Regular readers of this site’s reviews know I cut any book that makes me laugh at least once some slack in terms of plotting, sentence level attention to language, and characterization. Joe R. Lansdale’s works make me chortle pretty regularly, but his works seldom need the slack I’m willing to offer. His dialogue is funny, his descriptions are choice, and his (often scatological) similes are a hoot. Moon Lake has quite a few examples of the author’s quirky bawdiness. He’s not afraid to let his characters be clever, as when the newspaper owner/editor Christine Humbert hears about Daniel’s run in with the two thugs and muses about New Long Lincoln’s progress:

“But novel or no novel, you came here because of what your father did. It’s a well-known event in this town. Story has been floating around, no pun intended, for years. Fact that you lived with a black family for a few months is curious to people. There are old-time racists here who think you doing that, a white child, would be the equivalent of your living with wild animals, like Tarzan being raised by apes. They might even think black would rub off on you.”

“Those sons of bitches can kiss my ass,” I said. “The Candleses are wonderful people. Better than my family ever was.”

“Not everyone here is a bonafide racist, but there are a lot who prefer to go along to get along. Chandler said one of your attackers was white, one black. It’s nice to see even here in East Texas we can have racial cooperation, a lack of prejudice among thugs.”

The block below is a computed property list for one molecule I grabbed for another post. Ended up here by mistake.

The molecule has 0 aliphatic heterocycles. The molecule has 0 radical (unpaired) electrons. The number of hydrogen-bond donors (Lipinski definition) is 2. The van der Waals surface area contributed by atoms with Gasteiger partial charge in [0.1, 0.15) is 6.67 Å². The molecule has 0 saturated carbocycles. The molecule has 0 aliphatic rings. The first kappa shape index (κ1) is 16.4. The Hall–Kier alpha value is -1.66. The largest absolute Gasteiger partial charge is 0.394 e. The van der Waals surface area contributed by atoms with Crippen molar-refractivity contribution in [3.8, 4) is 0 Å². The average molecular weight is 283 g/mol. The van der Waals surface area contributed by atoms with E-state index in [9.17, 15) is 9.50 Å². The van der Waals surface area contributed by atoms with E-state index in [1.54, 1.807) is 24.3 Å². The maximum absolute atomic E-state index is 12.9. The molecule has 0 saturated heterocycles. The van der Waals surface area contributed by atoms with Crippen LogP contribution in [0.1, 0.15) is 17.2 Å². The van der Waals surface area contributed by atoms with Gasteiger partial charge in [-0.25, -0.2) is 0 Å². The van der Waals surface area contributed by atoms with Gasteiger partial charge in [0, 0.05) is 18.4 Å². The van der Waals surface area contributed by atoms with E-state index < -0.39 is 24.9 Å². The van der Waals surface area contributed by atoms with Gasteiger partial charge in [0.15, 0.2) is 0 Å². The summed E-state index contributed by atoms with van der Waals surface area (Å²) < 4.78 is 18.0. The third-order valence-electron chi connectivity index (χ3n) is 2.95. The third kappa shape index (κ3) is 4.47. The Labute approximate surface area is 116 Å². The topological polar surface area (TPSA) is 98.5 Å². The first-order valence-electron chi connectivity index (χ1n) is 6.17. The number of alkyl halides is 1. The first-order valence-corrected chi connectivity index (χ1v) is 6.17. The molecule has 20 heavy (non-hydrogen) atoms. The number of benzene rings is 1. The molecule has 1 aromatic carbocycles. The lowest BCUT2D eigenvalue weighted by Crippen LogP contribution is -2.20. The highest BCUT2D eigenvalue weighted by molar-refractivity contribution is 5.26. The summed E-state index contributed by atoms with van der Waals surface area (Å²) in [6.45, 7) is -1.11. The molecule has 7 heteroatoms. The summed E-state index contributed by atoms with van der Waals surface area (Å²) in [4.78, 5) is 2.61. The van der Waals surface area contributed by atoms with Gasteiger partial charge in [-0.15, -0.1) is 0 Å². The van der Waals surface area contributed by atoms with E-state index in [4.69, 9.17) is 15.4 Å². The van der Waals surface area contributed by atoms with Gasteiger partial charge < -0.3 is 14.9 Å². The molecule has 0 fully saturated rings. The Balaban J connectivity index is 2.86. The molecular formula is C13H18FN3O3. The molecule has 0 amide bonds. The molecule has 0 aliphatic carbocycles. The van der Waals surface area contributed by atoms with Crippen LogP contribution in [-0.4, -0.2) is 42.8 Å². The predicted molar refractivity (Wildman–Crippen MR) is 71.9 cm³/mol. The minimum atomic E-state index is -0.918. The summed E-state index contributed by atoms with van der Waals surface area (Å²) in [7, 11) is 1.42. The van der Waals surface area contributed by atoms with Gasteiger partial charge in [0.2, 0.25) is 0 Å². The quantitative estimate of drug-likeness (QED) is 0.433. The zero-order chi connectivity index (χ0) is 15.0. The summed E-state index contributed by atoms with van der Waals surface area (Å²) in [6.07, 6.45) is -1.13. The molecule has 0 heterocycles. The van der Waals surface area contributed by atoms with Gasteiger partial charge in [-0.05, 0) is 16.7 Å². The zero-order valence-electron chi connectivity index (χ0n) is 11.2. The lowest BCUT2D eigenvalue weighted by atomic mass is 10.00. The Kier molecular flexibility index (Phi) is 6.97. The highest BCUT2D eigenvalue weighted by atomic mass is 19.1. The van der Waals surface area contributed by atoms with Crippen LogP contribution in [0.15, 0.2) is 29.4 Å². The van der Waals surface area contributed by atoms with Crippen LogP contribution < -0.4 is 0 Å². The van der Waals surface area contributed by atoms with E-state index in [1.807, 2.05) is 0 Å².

Moon Lake, 141

That exchange incorporates a pun, a sobering observation about small minds, and then a lighter touch to leaven the mix.

As one might surmise from this passage, Lansdale once more brings us a candid appraisal of racial issues in East Texas (a curious hybrid of the United States’ South and the Southwest regions). The author has never been afraid to offer sober and sobering views of characters and situations steeped in racism. Some of his finest work grapples with such topics, and its found in Moon Lake as well. Daniel is pulled out of the river by a black girl (Ronnie) and her father. He stays with their family for some time, finding all the closeness and affection that has been absent from his own life all these years. He possesses a more progressive view on race than many of the other citizens in town. As with the author’s previous book from this publisher, More Better Deals, such issues are woven into the subject matter both on the surface and underneath in the subtext. Lansdale is a solid writer with quite a few opinions about the world we live in, and his gift is sharing these opinions in ways that are both illuminating, informed, and interesting.

This time out, the author also includes a possible supernatural menace in the form of a cult with a creosote fetish. The melding of weirdness and crime is a delight, and though the novel never once slips over into full on hardcore supernatural horror, it does a fine job of walking the “is this stuff for real or isn’t it?” line that I enjoy so much. This adds yet another layer to the material, making it all the richer. Lansdale wisely builds upon the southern gothic tradition to make something unique: an East Texas Gothic. Some of his previous works (e.g., The Bottoms and The Boar) have moved in this direction before, but I believe this is the first time the author himself placed that sobriquet under the novel’s name on its title page.